What is Matter?
In order to approach the first question, what is matter, we can refer to the very basic article of the same title written by Edward Schrödinger in 1952, as published in Scientific American. This particular article makes it quite clear that our conception of matter as being essentially one of particles which interact is incorrect. All of the “particles” — which do inherently seem to exist when viewed from macroscopic levels, that is, from the level of molecular interactive structures — are actually all just fields of energy.
Schrodinger points out to us, “The wave phenomenon forms the “body” proper of the atom. It takes the place of the individual point like electrons which… are supposed to swarm around the nucleus. Such point like single particles are completely out of the question within the atom, and if one still thinks of the nucleus itself in this way one does so quite consciously for reasons of expediency.” ( Scientific American, Nobel Prize-Winning Authors, Volume 2.) he goes on to say, “…we can no longer consider the individual particle as a well – defined permanent entity… We cannot be sure that the same particle could ever be observed twice… the individual particle is not a well – defined permanent entity of detectable identity or sameness.”
In summary, identity as we understand it does not exist in the form of particles. He goes on to explain that this particular concept, that of identifiable particles, is expedient and useful in understanding some aspects of the material world (matter) but that understanding the world from the point of view of interactive quanta, or energy packets, which act together in waves, is a more accurate form of understanding material reality as we encounter it.
I might mention here that attempting to understand this question is something of a family tradition, because my grandfather Arthur E. Ruark was one of the founding fathers of quantum theory, having co – authored the standard textbook Atoms, Molecules and Quanta with his lab partner, Nobel Prize winner Harold Urey. So I come by my fascination with this question honestly.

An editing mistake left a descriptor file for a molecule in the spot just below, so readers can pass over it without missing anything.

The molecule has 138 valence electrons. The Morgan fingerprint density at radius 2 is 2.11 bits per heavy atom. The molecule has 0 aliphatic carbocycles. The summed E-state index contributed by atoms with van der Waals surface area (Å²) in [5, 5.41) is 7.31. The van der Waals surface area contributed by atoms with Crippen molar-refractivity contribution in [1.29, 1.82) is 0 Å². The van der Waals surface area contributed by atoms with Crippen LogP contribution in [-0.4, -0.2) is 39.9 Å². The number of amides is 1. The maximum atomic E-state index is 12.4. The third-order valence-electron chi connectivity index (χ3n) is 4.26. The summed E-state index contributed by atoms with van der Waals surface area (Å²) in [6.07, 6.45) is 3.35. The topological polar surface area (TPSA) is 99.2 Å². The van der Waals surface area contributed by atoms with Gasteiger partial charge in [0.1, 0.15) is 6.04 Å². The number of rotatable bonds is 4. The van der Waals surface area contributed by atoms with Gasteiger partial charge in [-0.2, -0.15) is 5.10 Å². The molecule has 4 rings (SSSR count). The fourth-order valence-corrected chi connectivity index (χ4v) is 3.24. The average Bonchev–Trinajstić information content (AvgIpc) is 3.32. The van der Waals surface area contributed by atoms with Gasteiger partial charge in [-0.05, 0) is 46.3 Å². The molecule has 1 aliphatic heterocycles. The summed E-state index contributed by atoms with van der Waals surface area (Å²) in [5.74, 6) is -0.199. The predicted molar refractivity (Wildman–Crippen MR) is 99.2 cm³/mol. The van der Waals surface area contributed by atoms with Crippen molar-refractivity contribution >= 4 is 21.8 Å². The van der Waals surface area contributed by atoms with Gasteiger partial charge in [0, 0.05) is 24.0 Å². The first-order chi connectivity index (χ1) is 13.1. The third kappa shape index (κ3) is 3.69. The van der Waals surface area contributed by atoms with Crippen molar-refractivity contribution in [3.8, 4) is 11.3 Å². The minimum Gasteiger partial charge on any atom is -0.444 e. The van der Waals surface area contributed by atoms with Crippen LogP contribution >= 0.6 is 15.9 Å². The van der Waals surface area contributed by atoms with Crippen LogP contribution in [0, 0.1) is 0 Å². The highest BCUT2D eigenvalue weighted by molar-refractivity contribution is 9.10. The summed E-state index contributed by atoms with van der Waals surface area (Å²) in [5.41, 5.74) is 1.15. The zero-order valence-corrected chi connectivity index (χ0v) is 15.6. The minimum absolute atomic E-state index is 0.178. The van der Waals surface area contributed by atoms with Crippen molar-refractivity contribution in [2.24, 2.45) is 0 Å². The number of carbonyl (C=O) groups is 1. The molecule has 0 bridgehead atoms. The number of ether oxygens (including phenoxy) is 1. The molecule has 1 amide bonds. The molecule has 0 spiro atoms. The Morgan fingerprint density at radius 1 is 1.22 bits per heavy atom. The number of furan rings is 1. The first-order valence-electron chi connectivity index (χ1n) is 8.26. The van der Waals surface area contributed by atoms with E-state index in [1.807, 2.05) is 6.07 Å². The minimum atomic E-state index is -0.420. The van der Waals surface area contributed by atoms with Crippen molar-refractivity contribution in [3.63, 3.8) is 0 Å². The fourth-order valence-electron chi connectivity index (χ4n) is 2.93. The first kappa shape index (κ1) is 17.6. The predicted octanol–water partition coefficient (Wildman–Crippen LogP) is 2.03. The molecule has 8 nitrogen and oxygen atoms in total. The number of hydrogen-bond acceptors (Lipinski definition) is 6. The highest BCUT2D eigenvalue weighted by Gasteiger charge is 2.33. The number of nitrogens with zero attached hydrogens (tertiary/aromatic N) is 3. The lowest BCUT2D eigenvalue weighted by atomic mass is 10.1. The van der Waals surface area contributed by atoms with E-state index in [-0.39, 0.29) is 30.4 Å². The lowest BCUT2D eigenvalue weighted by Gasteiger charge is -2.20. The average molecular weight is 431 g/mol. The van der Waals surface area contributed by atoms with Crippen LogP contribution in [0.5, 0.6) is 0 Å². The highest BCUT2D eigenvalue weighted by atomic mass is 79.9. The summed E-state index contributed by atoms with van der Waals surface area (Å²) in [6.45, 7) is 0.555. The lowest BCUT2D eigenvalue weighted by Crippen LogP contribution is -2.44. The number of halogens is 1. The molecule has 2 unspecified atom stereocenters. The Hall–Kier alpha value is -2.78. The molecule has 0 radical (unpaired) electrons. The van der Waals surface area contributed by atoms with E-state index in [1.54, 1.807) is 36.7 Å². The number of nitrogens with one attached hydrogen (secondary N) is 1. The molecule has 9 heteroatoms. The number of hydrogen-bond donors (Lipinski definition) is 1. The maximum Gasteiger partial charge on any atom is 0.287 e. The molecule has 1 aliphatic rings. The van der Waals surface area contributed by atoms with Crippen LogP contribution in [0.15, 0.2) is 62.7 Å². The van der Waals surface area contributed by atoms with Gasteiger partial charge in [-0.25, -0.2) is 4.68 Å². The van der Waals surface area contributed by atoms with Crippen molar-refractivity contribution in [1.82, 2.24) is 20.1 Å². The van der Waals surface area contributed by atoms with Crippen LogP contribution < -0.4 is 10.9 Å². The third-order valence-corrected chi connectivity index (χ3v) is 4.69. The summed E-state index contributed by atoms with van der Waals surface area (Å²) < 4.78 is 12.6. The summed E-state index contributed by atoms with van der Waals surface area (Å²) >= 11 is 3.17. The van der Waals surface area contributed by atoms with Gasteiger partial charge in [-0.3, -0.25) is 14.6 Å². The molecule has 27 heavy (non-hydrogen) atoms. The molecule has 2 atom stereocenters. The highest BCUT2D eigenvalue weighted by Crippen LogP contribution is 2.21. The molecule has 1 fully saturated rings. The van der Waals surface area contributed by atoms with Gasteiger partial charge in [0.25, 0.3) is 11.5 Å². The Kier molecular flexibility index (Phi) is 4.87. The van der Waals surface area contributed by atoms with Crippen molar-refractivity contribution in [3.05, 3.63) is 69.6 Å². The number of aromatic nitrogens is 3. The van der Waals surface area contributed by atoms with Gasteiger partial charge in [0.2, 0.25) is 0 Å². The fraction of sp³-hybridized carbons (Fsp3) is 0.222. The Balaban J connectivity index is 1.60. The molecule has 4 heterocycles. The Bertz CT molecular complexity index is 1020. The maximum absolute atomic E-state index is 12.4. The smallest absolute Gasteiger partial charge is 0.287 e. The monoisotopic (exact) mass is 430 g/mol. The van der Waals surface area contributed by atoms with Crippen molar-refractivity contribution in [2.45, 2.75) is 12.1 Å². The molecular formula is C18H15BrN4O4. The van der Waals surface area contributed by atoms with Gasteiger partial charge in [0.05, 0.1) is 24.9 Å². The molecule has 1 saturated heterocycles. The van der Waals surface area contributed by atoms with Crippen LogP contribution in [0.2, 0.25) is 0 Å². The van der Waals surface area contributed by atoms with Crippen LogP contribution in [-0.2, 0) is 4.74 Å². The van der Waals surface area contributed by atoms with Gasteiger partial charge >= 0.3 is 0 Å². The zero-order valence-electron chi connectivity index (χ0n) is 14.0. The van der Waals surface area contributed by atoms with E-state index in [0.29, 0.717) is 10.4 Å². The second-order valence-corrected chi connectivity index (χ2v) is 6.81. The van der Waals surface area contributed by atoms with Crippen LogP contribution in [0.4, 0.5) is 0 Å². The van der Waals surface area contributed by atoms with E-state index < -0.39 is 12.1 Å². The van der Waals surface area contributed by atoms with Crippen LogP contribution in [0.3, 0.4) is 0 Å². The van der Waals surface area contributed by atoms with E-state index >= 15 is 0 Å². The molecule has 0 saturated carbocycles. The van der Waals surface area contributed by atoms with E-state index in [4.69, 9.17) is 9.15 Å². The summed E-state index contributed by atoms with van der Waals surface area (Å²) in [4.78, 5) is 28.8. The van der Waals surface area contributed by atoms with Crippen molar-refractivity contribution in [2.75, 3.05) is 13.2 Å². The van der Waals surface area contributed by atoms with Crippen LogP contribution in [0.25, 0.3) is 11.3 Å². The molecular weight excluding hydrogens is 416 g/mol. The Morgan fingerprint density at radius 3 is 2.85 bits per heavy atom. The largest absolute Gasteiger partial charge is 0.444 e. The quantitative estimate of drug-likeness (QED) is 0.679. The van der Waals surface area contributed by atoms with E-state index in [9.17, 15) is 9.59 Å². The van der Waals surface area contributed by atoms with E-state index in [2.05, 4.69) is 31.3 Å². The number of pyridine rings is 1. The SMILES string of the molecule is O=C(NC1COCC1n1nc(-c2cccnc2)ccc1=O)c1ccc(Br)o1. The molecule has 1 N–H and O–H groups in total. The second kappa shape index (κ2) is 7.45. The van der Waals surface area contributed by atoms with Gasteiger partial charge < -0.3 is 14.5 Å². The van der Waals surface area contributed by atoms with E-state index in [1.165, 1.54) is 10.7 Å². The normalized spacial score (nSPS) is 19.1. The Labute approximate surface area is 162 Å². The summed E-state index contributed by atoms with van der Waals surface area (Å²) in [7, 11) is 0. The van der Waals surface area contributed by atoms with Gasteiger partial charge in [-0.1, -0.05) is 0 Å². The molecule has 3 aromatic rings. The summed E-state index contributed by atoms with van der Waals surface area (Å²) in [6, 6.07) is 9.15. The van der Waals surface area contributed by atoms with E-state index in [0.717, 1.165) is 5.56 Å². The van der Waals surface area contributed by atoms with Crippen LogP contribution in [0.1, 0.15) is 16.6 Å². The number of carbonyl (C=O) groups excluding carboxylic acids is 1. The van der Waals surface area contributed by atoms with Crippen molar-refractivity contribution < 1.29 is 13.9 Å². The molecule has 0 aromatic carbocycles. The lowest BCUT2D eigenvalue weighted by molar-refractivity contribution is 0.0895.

The quantum physicists encountered this question and have been baffled by it ever since, since there is no clear and concrete resolution of the conflict between the particle and wave models in standard physics. As Schrödinger pointed out in his article, and as is still the case, there is no clear way of resolving the question. Yet for those of us interested in metaphysical humanism, it is not the question of individuality in the sense of a particle, but the sense of identity in the sense of a wave, that fascinates us. And we can see, paradoxically perhaps, because the two do not seem to be directly related at first, that exactly the same question plagues our understanding of existence and identity at the level of human beings. On the one hand, we are “particles” — that is, we appear to be individuals with unique and specific identity. Yet, as Gurdjieff pointed out in his doctrine of multiple “I’s”, this is not the case, and from a practical as well as quantum point of view, when we deal from an individual from moment to moment, it is never exactly the same individual we dealt with the moment before. That is to say, in the same sense that all of the quanta in the material expression of the body are rearranging themselves from instant to instant in wavelike forms, the entire organism formed by that action is also changing. So our concept of unique and individual identity, something that has an individual nature that lasts, is already faulty in some fundamental way that we conveniently overlook as we manifest within our being. The wave model of identity and Being is more accurate.
In approaching this question, we can begin to see that the wave/particle dilemma which confronts us on the quantum level is reflected quite accurately in the nature of both our own inward being and that of our interaction with others. Any sophisticated level of thinking about it will reveal so many analogies as to practically beggar the imagination; yet I won’t sit down and try to iterate all of them here. Let us simply remind ourselves that within ourselves, there are “waves” of associated thoughts, feelings, and physical states that group themselves together in aggregates that express themselves through what we call and personality, and those same expressions form their own groups of “waves” that pass through individual relationships, families, societies, and, ultimately, all of humanity. In this sense the energetic expression that rules the quantum level of matter expresses itself on macroscopic levels as well, through an agency we refer to as consciousness.
We inhabit, in other words, what I would call an inherent wave of being — the matter we believe we are made of, and its manifestation throughout the entire universe, consists of a massive and incomprehensibly complex wave of energetic interactions. Seen from the quantum level, it is a soup of energy with wavelike patterns moving through it in innumerable directions. The interactions between those patterns, where they meet, produces what we call matter. And it is only when we move “upwards” in scale from the quanta into the molecular formations that result (atoms themselves failing to express what we call individuality, as Schrodinger so eloquently points out) that we discover what we call agency and what we call Being at a level that can have what appears to be a more concrete level of expression, where a baseball — for example — remains a baseball for quite some time, if not forever.
Lee van Laer is a Senior Editor at Parabola Magazine.